18 Convenience sampling  Ask people who are easy to ask  Produces bias results An example would be stopping friendly-looking people in the mall to survey. Another example is the surveys left on tables at restaurants - a convenient method! The data obtained by a convenience sample will be biased – however this method is often used for surveys & results reported in newspapers and magazines!

19 Undercoverage  some groups of population are left out of the sampling process Suppose you take a sample by randomly selecting names from the phone book – some groups will not have the opportunity of being selected! People with unlisted phone numbers – usually high-income families People without phone numbers – usually low- income families People with ONLY cell phones – usually young adults

20 Nonresponse  occurs when an individual chosen for the sample can’t be contacted or refuses to cooperate  telephone surveys 70% nonresponse People are chosen by the researchers, BUT refuse to participate. NOT NOT self-selected! This is often confused with voluntary response! Because of huge telemarketing efforts in the past few years, telephone surveys have a MAJOR problem with nonresponse! One way to help with the problem of nonresponse is to make follow contact with the people who are not home when you first contact them.

21 Response bias  occurs when the behavior of respondent or interviewer causes bias in the sample  wrong answers Suppose we wanted to survey high school students on drug abuse and we used a uniformed police officer to interview each student in our sample – would we get honest answers? Response bias occurs when for some reason (interviewer’s or respondent’s fault) you get incorrect answers.

22 Wording of the Questions  wording can influence the answers that are given  connotation of words  use of “big” words or technical words Questions must be worded as neutral as possible to avoid influencing the response. The level of vocabulary should be appropriate for the population you are surveying –.–. – if surveying doctors, then use more complex, technical wording. – if surveying Podunk, TX, then you should avoid complex vocabulary.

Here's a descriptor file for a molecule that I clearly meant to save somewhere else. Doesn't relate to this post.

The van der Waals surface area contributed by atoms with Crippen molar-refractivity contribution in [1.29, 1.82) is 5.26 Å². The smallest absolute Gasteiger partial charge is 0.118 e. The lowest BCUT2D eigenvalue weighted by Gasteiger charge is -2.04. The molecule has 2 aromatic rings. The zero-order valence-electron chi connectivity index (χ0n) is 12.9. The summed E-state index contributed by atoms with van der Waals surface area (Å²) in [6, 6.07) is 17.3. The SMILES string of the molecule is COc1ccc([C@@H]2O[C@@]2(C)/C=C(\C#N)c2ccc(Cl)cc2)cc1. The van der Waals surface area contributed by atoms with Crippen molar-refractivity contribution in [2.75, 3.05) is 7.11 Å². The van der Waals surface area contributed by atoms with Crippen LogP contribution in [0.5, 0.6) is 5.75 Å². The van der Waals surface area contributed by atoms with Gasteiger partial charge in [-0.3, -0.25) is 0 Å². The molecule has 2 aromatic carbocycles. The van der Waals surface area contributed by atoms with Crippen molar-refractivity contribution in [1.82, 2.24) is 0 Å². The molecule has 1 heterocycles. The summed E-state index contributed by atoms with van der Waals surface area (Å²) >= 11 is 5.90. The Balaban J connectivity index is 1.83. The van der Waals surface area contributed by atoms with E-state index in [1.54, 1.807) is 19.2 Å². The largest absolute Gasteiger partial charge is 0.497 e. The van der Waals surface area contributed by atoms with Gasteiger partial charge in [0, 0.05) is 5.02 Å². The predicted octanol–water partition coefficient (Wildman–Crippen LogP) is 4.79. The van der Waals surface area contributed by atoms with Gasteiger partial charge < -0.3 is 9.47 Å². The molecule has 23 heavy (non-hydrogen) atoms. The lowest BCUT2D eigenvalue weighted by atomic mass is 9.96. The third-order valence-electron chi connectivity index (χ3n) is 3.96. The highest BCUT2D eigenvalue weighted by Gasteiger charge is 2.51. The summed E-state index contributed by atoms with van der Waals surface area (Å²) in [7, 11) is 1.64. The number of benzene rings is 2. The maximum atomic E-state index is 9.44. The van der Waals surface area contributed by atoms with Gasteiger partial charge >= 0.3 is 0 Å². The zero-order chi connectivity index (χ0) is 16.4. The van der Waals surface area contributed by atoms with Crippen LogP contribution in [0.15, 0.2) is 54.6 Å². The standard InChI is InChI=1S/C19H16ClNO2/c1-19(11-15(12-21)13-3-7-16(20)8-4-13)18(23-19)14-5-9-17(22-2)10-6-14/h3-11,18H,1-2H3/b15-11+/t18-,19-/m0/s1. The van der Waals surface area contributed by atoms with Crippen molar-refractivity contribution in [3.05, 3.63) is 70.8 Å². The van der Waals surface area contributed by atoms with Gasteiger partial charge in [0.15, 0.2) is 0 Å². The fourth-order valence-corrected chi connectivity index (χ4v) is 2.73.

23 Source of Bias? 1) Before the presidential election of 1936, FDR against Republican ALF Landon, the magazine Literary Digest predicting Landon winning the election in a 3-to-2 victory. A survey of 2.8 million people. George Gallup surveyed only 50,000 people and predicted that Roosevelt would win. The Digest’s survey came from magazine subscribers, car owners, telephone directories, etc. Undercoverage – since the Digest’s survey comes from car owners, etc., the people selected were mostly from high-income families and thus mostly Republican! (other answers are possible)

24 2) Suppose that you want to estimate the total amount of money spent by students on textbooks each semester at SMU. You collect register receipts for students as they leave the bookstore during lunch one day. Convenience sampling – easy way to collect data or Undercoverage – students who buy books from on-line bookstores are included.

25 3) To find the average value of a home in Plano, one averages the price of homes that are listed for sale with a realtor. Undercoverage – leaves out homes that are not for sale or homes that are listed with different realtors. (other answers are possible)